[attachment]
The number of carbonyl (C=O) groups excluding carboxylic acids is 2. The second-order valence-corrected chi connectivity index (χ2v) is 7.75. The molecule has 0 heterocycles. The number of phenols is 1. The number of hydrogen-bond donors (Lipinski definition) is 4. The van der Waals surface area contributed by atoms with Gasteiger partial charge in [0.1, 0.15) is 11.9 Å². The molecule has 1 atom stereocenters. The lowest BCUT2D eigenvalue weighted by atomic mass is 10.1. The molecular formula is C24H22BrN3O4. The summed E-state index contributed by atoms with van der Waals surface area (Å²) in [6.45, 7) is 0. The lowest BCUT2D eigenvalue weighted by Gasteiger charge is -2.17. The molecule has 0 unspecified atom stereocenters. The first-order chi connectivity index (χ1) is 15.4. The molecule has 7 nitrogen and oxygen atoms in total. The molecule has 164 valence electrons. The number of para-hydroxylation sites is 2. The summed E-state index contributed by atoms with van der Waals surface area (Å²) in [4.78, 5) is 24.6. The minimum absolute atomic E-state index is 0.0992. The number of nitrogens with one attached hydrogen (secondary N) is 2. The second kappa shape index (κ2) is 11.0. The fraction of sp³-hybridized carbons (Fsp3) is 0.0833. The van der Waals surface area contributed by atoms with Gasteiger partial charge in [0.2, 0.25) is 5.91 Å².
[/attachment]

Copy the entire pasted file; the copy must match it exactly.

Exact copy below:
The number of carbonyl (C=O) groups excluding carboxylic acids is 2. The second-order valence-corrected chi connectivity index (χ2v) is 7.75. The molecule has 0 heterocycles. The number of phenols is 1. The number of hydrogen-bond donors (Lipinski definition) is 4. The van der Waals surface area contributed by atoms with Gasteiger partial charge in [0.1, 0.15) is 11.9 Å². The molecule has 1 atom stereocenters. The lowest BCUT2D eigenvalue weighted by atomic mass is 10.1. The molecular formula is C24H22BrN3O4. The summed E-state index contributed by atoms with van der Waals surface area (Å²) in [6.45, 7) is 0. The lowest BCUT2D eigenvalue weighted by Gasteiger charge is -2.17. The molecule has 0 unspecified atom stereocenters. The first-order chi connectivity index (χ1) is 15.4. The molecule has 7 nitrogen and oxygen atoms in total. The molecule has 164 valence electrons. The number of para-hydroxylation sites is 2. The summed E-state index contributed by atoms with van der Waals surface area (Å²) in [4.78, 5) is 24.6. The minimum absolute atomic E-state index is 0.0992. The number of nitrogens with one attached hydrogen (secondary N) is 2. The second kappa shape index (κ2) is 11.0. The fraction of sp³-hybridized carbons (Fsp3) is 0.0833. The van der Waals surface area contributed by atoms with Gasteiger partial charge in [0.2, 0.25) is 5.91 Å².